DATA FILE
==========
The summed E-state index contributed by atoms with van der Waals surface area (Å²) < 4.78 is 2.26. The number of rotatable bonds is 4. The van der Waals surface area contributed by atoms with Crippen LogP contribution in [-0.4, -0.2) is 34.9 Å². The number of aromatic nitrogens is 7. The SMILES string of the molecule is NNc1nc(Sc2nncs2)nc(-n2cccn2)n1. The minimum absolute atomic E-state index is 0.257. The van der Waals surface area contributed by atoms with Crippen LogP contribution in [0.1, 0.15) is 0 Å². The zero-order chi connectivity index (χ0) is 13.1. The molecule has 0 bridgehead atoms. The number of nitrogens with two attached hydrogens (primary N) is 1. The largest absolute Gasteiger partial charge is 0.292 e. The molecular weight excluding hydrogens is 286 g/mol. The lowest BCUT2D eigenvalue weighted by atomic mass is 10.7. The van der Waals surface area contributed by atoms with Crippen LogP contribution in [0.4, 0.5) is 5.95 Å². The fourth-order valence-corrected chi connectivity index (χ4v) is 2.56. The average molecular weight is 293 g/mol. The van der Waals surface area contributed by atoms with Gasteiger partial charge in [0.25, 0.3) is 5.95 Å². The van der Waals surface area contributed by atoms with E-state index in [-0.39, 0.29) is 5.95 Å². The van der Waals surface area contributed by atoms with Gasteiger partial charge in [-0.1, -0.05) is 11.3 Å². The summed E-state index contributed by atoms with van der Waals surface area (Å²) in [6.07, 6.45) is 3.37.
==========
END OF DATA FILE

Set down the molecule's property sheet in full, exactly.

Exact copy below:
The summed E-state index contributed by atoms with van der Waals surface area (Å²) < 4.78 is 2.26. The number of rotatable bonds is 4. The van der Waals surface area contributed by atoms with Crippen LogP contribution in [-0.4, -0.2) is 34.9 Å². The number of aromatic nitrogens is 7. The SMILES string of the molecule is NNc1nc(Sc2nncs2)nc(-n2cccn2)n1. The minimum absolute atomic E-state index is 0.257. The van der Waals surface area contributed by atoms with Crippen LogP contribution in [0.1, 0.15) is 0 Å². The zero-order chi connectivity index (χ0) is 13.1. The molecule has 0 bridgehead atoms. The number of nitrogens with two attached hydrogens (primary N) is 1. The largest absolute Gasteiger partial charge is 0.292 e. The molecular weight excluding hydrogens is 286 g/mol. The lowest BCUT2D eigenvalue weighted by atomic mass is 10.7. The van der Waals surface area contributed by atoms with Crippen LogP contribution in [0.4, 0.5) is 5.95 Å². The fourth-order valence-corrected chi connectivity index (χ4v) is 2.56. The average molecular weight is 293 g/mol. The van der Waals surface area contributed by atoms with Gasteiger partial charge in [0.25, 0.3) is 5.95 Å². The van der Waals surface area contributed by atoms with E-state index in [-0.39, 0.29) is 5.95 Å². The van der Waals surface area contributed by atoms with Gasteiger partial charge in [-0.1, -0.05) is 11.3 Å². The summed E-state index contributed by atoms with van der Waals surface area (Å²) in [6.07, 6.45) is 3.37.